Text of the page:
“We are all monsters.”

This pointed, yet brief line from the final moments of Jesse Harley’s Lure is one that that will resonate with its audience long after the credits have rolled.

Lure, which premiered on September 12 at the Atlantic Film Festival, tells the story of Rebecca Markowitz (Andrea Norwood). She is a post-graduate student, who is working on her doctoral thesis about indirect violence against women in a digital age. Having reached an impasse with her research, Rebecca tries desperately to get in touch with jailed internet stalker, Eric Daltry (Glen Matthews) whose actions in an online chatroom are believed to have led to the suicide of Bridget Spencer (Molly Dunsworth). Both stories parallel each other and as Rebecca becomes more engaged with Eric, the audience starts to see Bridget’s story play out as well. The cast is rounded out by Richard Donat who plays Bridget’s grandfather Marshall Spencer, John Dunsworth as Rebecca’s supervisor Professor Reynolds and Hugh Thompson as a prison Warden.

Lure is a film that superbly uses many different, interconnected themes to tell a multi-faceted story. Initially it appears to be about desperation. Bridget seemed desperate to find someone to understand her, Rebecca is desperate to understand the motive behind Eric’s actions and Marshall is desperate to find justice for his granddaughter. This assumption is wrong. Instead the story shifts from desperation to release and revenge and eventually ends with personal redemption. These themes, which change so subtly you might not even notice them, are seemingly connected together by larger theme: power and influence. In the story you see characters whose decisions are swayed by others who prey on these other feelings, like revenge. The influencer then uses this influence for their own personal gain. In that sense, I find the film suggests that we all have the capability to be monsters, as pointed out by the line above. We can all have power over another person’s decisions, but how we choose to use this power defines how much of a monster we really are.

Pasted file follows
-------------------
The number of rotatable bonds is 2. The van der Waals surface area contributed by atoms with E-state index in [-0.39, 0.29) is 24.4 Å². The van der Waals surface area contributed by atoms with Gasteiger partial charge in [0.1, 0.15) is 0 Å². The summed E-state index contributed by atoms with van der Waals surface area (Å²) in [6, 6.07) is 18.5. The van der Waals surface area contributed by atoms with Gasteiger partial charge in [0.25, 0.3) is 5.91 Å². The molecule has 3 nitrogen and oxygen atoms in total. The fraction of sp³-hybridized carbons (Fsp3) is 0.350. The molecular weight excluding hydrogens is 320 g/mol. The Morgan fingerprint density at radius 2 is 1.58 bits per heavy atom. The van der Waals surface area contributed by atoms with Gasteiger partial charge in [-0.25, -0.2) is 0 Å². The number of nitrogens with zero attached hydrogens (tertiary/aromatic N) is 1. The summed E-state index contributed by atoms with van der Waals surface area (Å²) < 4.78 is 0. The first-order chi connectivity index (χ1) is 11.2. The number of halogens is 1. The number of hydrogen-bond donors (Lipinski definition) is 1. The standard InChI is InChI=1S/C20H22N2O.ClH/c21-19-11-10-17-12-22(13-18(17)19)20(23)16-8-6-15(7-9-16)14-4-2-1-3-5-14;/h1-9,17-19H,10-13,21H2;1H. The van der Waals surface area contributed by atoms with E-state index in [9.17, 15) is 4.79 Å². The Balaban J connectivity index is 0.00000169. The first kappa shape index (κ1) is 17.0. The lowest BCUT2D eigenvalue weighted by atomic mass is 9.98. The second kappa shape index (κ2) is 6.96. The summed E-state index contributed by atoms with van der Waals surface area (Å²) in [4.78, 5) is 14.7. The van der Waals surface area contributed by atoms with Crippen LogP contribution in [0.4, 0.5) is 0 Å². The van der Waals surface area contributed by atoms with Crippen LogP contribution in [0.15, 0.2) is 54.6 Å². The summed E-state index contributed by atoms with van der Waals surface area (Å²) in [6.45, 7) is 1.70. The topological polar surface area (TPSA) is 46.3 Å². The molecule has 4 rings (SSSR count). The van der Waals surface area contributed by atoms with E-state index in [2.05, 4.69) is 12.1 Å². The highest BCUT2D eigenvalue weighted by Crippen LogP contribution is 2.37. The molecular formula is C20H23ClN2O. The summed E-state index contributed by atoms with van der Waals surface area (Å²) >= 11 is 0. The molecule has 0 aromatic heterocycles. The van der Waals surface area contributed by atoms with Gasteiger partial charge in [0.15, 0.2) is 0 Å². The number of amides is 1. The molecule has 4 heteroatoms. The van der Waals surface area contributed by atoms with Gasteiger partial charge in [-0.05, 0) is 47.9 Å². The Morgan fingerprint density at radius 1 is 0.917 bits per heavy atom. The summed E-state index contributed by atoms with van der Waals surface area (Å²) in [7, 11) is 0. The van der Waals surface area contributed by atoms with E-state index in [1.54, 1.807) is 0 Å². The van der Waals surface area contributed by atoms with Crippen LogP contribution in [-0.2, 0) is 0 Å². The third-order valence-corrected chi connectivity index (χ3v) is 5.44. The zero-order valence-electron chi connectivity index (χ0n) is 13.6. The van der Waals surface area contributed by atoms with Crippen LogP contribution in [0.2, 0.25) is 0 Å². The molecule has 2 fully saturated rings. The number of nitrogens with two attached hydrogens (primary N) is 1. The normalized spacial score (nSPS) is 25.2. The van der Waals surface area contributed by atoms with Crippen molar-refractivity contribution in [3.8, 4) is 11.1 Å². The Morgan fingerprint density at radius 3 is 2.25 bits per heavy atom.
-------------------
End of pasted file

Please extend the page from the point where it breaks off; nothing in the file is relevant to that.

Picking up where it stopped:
In having all of these themes blend together, I found the film’s ending to be that much harder to figure out, in that when I thought a character would do one thing, they did something else. When I thought I had a character’s personality figured out, they would completely change who they are. This of course can not only be attributed to great writing, but the actors and how were expertly able to hide these little bits and pieces of their characters’ personalities.

Along with this, Lure is a film that lives up to its name and draws you into the story. I often felt I was a silent observer in interview room with Rebecca. I found myself jumping back when she did or leaning in with anticipation, as she starts to ask some hard hitting questions. While the Bridget side of the story doesn’t seem to draw you in as much, it does provide a necessary context that helps round out the plot.

Overall Lure is a great film that you’ll want to watch again, even if it’s just to pinpoint when the theme changes.

Ranking: Four out of five lobsters

CORRECTION: Due to an editing error, Andrea Norwood’s name was wrong in an earlier version of this post. The information above is correct. Halifax Magazine regrets the error.

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